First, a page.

'Haley was an attention seeker' claim at tribunal

AN HBOS worker told an industrial tribunal Haley Tansey was an attention seeker who openly talked about finding a male colleague in her hotel room during the night.

Mrs Tansey, 39, of Wadsworth Lane, Hebden Bridge, is claiming sexual harassment and constructive dismissal after allegedly enduring a laddish culture for several years.

The tribunal, being held in Leeds, earlier heard she woke in her bed while on a business trip to Cheltenham to find a colleague in her room. He later stripped off his clothes.

Another man giving evidence, who cannot be named for legal reasons, said several colleagues had heard versions of the story from Mrs Tansey.

"I think she did it because she liked the attention," he said. "The first time she met my wife she told her about the incident."

He said his version did not include the man having no clothes on.

He denied allegations that while in the former O'Neill's pub, Halifax, he asked Mrs Tansey which part of her body she shaved.

He also denied trying to lick her breasts in the nearby Barracuda bar in February 2004.

"It is completely untrue. I never performed those actions at any time."

He said he could not recall the team night out in question. "However, I am clear I never behaved in the way Haley has alleged," he said.

He also rejected allegations he asked to look at her holiday pictures, saying he "would like to rip your clothes off" and making sexual remarks.

He said that at a Birmingham conference in 2002 he never threatened to break a man's arm who had allegedly smacked Mrs Tansey's bottom while staff were at a casino evening.

He agreed that in March 2004 they were both among colleagues on a night out in Bradford and had a disagreement on the train there.

Mrs Tansey accused him of staring at her breasts. He denied it.

Earlier in the tribunal, a senior HBOS manager said Mrs Tansey called him a prude in a lapdancing club.

Kenyon Binns told the tribunal about a night out in Edinburgh with colleagues including Mrs Tansey.

Mr Binns said after dinner the conversation turned to visiting The Fantasy Bar lapdancing club but he was not keen to go as he had a presentation the next morning.

"Haley was with us," he said. "I said I would walk her back to the hotel. Haley said she was keen to go. She was happy to go there."

Mr Binns said he joked with Mrs Tansey at the bar about being in a lapdancing club and they both stayed no more than 20 minutes.

Although there reluctantly, he did use his ticket to watch a dance. "Haley joked about me not doing it and called me a prude at one point," he said.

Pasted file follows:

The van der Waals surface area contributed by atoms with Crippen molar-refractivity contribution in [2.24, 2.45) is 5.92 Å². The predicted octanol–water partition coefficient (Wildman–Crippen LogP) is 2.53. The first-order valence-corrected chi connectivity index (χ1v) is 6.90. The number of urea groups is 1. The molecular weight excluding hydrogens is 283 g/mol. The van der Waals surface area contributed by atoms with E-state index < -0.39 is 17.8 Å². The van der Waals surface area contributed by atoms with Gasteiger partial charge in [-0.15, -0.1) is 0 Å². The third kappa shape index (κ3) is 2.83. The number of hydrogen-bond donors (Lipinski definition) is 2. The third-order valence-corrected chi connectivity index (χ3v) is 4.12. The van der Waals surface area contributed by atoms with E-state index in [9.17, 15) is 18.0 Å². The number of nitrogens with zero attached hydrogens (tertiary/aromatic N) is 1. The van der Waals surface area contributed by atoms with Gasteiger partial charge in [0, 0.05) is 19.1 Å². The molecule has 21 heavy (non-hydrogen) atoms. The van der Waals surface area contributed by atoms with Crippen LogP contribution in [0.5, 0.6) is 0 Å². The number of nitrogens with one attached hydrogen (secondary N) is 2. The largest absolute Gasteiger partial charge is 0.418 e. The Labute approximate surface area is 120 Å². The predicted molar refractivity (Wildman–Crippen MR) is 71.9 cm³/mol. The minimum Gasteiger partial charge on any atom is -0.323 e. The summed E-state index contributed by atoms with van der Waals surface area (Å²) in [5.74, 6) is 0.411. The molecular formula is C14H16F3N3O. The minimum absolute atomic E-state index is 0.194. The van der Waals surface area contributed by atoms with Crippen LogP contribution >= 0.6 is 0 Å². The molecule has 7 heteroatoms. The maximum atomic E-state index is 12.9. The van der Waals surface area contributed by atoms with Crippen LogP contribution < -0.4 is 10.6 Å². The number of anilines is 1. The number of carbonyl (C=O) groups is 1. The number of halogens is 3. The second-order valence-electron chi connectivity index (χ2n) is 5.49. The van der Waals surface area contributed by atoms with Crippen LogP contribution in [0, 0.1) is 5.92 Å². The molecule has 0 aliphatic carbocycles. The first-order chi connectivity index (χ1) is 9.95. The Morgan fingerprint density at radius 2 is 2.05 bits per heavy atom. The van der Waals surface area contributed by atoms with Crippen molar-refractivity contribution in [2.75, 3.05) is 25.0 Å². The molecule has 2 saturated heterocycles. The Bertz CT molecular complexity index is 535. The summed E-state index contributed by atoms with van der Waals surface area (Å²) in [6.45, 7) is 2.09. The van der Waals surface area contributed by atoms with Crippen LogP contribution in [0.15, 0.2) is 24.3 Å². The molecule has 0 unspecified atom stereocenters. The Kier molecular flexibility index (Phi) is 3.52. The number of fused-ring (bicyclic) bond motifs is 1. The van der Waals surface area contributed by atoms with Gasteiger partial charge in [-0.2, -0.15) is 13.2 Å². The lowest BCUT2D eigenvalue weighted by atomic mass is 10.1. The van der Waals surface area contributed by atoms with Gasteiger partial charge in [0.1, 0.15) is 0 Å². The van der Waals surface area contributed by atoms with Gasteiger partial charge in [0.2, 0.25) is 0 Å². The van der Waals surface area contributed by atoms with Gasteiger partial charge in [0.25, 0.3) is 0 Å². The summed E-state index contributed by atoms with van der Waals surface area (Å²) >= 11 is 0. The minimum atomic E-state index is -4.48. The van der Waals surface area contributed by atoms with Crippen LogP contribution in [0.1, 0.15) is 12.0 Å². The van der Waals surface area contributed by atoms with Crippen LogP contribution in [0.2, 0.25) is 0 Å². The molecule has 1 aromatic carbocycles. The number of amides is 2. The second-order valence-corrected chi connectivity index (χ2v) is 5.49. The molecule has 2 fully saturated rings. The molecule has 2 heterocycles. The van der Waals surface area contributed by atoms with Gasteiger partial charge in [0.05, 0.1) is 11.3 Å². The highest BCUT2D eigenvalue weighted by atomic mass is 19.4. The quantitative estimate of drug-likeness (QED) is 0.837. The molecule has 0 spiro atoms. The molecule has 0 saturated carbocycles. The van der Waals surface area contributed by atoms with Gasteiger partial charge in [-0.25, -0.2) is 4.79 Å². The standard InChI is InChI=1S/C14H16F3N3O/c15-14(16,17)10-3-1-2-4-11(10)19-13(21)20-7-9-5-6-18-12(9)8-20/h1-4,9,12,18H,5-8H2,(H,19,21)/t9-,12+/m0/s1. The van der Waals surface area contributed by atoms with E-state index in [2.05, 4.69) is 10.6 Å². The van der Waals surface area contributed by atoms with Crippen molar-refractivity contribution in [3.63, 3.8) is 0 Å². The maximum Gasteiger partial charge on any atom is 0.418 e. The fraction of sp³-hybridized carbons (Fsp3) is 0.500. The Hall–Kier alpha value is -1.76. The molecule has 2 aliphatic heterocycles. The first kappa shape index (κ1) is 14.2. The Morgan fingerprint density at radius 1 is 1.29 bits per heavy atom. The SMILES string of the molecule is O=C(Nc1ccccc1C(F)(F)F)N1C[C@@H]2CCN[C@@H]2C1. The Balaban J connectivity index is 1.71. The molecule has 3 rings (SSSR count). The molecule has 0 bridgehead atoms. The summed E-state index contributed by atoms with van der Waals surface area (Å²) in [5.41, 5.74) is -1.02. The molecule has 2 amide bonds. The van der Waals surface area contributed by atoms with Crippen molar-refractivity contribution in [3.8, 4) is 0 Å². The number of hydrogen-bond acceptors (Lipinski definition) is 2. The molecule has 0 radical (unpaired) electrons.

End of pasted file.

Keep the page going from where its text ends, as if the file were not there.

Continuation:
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Under cross-examination from Ceri Woodhouse, he denied claims Mrs Tansey was unaware she was going to a lapdancing club.

"I remember the conversation in the restaurant. I was not particularly keen to go myself. Haley said 'Let's go'."

Mr Binns also denied HBOS staff had watched pornographic films at work and said that would be unacceptable.

He admitted he had watched pornography away from HBOS but said he had no films now and a reference about having a pornographic collection was a joke.

Miss Woodhouse said sexualised language used at HBOS was inappropriate and the bank's harassment policies were not implemented.

Mr Binns had defended the bank's efforts in dealing with Mrs Tansey's prolonged absence due to anxiety and depression but Miss Woodhouse said he failed to act on harassment allegations made by her.

"At no stage has HBOS implemented policy. It just sits there," she said.

"The responsibility is not just on her shoulders. As a manager you had responsibility that she had proper protection."

Another HBOS manager said the allegations made against him by Mrs Tansey were "totally untrue".

Bill Grieve, who worked for HBOS from 1977 until his retirement in 2008, is alleged to have made a crude comment to Mrs Tansey, 39, of Hebden Bridge, at a conference in Birmingham in 2002.

The pair, who met several times each year, were in a hotel bar at a conference when he is alleged to have said that his manhood was "the size of a baby's arm".

He said: "I have never made a comment like that in my life. In fact that is the first time I've heard that turn of phrase.

"I've got a reputation for not using indecent and smutty language almost to the point of an obsession."

Another man, who can not be named for legal reasons, said in his witness statement Mrs Tansey told him about the comments the morning after.

Mr Grieves was asked several times about his drinking habits at the tribunal in Leeds.

He denied claims he drank heavily or that drinking affected his memory of events.

Psychiatrist, Dr Stuart Turner had earlier told the tribunal Mrs Tansey did not suffer from post-traumatic stress following the 1998 incident when a male colleague entered her hotel room uninvited.

Dr Turner, an expert in traumatic stress studies, said she did not meet the criteria for post-traumatic stress disorder diagnosis.

A person with PTSD would have been exposed to the threat of death or serious injury.

"And there has to be significant distress or impairment such as occupational function," he said.

"The evidence does not indicate substantial impairment. Indeed, Mrs Tansey seems to have been successful at work up to 2005 and indeed was promoted."

But Dr Turner said he believed Mrs Tansey, suffered from a recurrent major depressive disorder.

Mrs Tansey had been able to talk about the hotel incident, and later had emotional problems in 2005/6, Dr Turner told the hearing.

"It is extremely unlikely the 1998 incident led to her depression because of the timescale."

Dr Turner said Mrs Tansey was depressed in 1992 and had a future vulnerability to further episodes.

He said a pregnancy termination and the ending of a marriage were bigger factors than pressure of work and there was no psychiatric reason for delaying an employment tribunal claim.

- Proceeding